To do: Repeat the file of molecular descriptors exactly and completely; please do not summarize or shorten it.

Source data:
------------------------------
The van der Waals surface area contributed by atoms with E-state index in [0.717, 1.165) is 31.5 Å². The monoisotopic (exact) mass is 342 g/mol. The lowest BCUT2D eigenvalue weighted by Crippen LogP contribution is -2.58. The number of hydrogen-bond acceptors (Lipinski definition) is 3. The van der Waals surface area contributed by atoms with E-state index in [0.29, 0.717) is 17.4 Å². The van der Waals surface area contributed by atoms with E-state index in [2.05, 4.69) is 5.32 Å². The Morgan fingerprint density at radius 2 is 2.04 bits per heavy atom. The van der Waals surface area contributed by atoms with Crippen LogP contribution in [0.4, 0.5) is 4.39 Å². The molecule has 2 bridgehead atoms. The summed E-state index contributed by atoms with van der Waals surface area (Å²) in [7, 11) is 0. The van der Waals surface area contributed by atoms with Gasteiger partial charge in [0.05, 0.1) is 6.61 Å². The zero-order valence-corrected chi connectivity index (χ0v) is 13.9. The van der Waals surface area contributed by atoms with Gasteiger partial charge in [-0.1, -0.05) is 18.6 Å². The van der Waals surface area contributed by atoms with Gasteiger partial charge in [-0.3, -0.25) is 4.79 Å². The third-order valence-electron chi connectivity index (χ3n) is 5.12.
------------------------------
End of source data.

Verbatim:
The van der Waals surface area contributed by atoms with E-state index in [0.717, 1.165) is 31.5 Å². The monoisotopic (exact) mass is 342 g/mol. The lowest BCUT2D eigenvalue weighted by Crippen LogP contribution is -2.58. The number of hydrogen-bond acceptors (Lipinski definition) is 3. The van der Waals surface area contributed by atoms with E-state index in [0.29, 0.717) is 17.4 Å². The van der Waals surface area contributed by atoms with E-state index in [2.05, 4.69) is 5.32 Å². The Morgan fingerprint density at radius 2 is 2.04 bits per heavy atom. The van der Waals surface area contributed by atoms with Crippen LogP contribution in [0.4, 0.5) is 4.39 Å². The molecule has 2 bridgehead atoms. The summed E-state index contributed by atoms with van der Waals surface area (Å²) in [7, 11) is 0. The van der Waals surface area contributed by atoms with Gasteiger partial charge in [0.05, 0.1) is 6.61 Å². The zero-order valence-corrected chi connectivity index (χ0v) is 13.9. The van der Waals surface area contributed by atoms with Gasteiger partial charge in [-0.1, -0.05) is 18.6 Å². The van der Waals surface area contributed by atoms with Gasteiger partial charge in [-0.3, -0.25) is 4.79 Å². The third-order valence-electron chi connectivity index (χ3n) is 5.12.